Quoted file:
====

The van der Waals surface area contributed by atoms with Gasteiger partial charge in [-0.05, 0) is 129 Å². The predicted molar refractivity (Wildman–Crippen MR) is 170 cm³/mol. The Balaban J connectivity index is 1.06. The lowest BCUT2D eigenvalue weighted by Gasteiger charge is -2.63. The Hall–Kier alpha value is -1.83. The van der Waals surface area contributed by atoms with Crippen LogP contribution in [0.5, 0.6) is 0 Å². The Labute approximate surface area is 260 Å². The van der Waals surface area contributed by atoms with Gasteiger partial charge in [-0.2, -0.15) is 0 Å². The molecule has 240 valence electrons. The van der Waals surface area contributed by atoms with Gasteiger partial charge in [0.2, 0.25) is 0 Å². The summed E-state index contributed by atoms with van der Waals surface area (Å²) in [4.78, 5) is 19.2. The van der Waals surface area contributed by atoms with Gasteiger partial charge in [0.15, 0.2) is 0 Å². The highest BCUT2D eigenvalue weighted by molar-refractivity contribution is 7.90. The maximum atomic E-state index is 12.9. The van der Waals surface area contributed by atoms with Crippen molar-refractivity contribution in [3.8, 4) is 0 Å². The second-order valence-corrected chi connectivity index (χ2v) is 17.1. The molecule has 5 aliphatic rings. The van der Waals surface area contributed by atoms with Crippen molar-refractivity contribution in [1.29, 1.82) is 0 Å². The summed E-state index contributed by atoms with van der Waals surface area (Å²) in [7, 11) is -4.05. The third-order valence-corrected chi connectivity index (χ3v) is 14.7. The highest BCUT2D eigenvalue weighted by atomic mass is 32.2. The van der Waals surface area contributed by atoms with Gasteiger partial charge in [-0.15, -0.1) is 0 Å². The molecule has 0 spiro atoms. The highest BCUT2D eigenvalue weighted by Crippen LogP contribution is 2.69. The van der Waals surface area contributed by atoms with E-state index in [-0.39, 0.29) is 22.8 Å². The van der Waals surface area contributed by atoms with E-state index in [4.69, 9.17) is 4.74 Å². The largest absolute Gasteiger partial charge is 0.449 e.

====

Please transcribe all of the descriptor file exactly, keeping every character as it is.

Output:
The van der Waals surface area contributed by atoms with Gasteiger partial charge in [-0.05, 0) is 129 Å². The predicted molar refractivity (Wildman–Crippen MR) is 170 cm³/mol. The Balaban J connectivity index is 1.06. The lowest BCUT2D eigenvalue weighted by Gasteiger charge is -2.63. The Hall–Kier alpha value is -1.83. The van der Waals surface area contributed by atoms with Crippen LogP contribution in [0.5, 0.6) is 0 Å². The Labute approximate surface area is 260 Å². The van der Waals surface area contributed by atoms with Gasteiger partial charge in [-0.2, -0.15) is 0 Å². The molecule has 240 valence electrons. The van der Waals surface area contributed by atoms with Gasteiger partial charge in [0.2, 0.25) is 0 Å². The summed E-state index contributed by atoms with van der Waals surface area (Å²) in [4.78, 5) is 19.2. The van der Waals surface area contributed by atoms with Gasteiger partial charge in [0.15, 0.2) is 0 Å². The highest BCUT2D eigenvalue weighted by molar-refractivity contribution is 7.90. The maximum atomic E-state index is 12.9. The van der Waals surface area contributed by atoms with Crippen molar-refractivity contribution in [3.8, 4) is 0 Å². The second-order valence-corrected chi connectivity index (χ2v) is 17.1. The molecule has 5 aliphatic rings. The van der Waals surface area contributed by atoms with Crippen molar-refractivity contribution in [1.29, 1.82) is 0 Å². The summed E-state index contributed by atoms with van der Waals surface area (Å²) in [7, 11) is -4.05. The third-order valence-corrected chi connectivity index (χ3v) is 14.7. The highest BCUT2D eigenvalue weighted by atomic mass is 32.2. The van der Waals surface area contributed by atoms with Gasteiger partial charge in [-0.15, -0.1) is 0 Å². The molecule has 0 spiro atoms. The highest BCUT2D eigenvalue weighted by Crippen LogP contribution is 2.69. The van der Waals surface area contributed by atoms with E-state index in [-0.39, 0.29) is 22.8 Å². The van der Waals surface area contributed by atoms with E-state index in [4.69, 9.17) is 4.74 Å². The largest absolute Gasteiger partial charge is 0.449 e.